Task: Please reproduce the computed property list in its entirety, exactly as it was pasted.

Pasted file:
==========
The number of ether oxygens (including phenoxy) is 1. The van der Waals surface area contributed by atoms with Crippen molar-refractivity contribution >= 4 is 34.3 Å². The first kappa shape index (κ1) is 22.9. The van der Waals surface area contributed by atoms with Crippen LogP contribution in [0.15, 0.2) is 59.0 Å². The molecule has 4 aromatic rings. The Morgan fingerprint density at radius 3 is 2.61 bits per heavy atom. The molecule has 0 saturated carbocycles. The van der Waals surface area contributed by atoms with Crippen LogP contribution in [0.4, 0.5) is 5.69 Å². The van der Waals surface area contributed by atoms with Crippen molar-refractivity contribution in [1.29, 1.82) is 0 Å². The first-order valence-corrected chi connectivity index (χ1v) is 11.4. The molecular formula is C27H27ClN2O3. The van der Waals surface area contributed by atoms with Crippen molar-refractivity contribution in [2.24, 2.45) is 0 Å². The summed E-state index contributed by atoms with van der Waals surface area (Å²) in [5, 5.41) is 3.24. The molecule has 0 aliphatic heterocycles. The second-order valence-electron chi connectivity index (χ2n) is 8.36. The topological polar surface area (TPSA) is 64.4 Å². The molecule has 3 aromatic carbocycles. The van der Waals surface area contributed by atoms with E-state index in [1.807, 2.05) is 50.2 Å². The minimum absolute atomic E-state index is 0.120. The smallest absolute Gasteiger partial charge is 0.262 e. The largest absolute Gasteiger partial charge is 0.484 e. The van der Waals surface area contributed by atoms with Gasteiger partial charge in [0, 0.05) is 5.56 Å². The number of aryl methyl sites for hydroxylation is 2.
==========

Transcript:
The number of ether oxygens (including phenoxy) is 1. The van der Waals surface area contributed by atoms with Crippen molar-refractivity contribution >= 4 is 34.3 Å². The first kappa shape index (κ1) is 22.9. The van der Waals surface area contributed by atoms with Crippen LogP contribution in [0.15, 0.2) is 59.0 Å². The molecule has 4 aromatic rings. The Morgan fingerprint density at radius 3 is 2.61 bits per heavy atom. The molecule has 0 saturated carbocycles. The van der Waals surface area contributed by atoms with Crippen LogP contribution in [0.4, 0.5) is 5.69 Å². The van der Waals surface area contributed by atoms with Crippen molar-refractivity contribution in [1.29, 1.82) is 0 Å². The first-order valence-corrected chi connectivity index (χ1v) is 11.4. The molecular formula is C27H27ClN2O3. The van der Waals surface area contributed by atoms with Crippen molar-refractivity contribution in [2.24, 2.45) is 0 Å². The summed E-state index contributed by atoms with van der Waals surface area (Å²) in [5, 5.41) is 3.24. The molecule has 0 aliphatic heterocycles. The second-order valence-electron chi connectivity index (χ2n) is 8.36. The topological polar surface area (TPSA) is 64.4 Å². The molecule has 3 aromatic carbocycles. The van der Waals surface area contributed by atoms with E-state index in [1.807, 2.05) is 50.2 Å². The minimum absolute atomic E-state index is 0.120. The smallest absolute Gasteiger partial charge is 0.262 e. The largest absolute Gasteiger partial charge is 0.484 e. The van der Waals surface area contributed by atoms with Gasteiger partial charge in [0, 0.05) is 5.56 Å². The number of aryl methyl sites for hydroxylation is 2.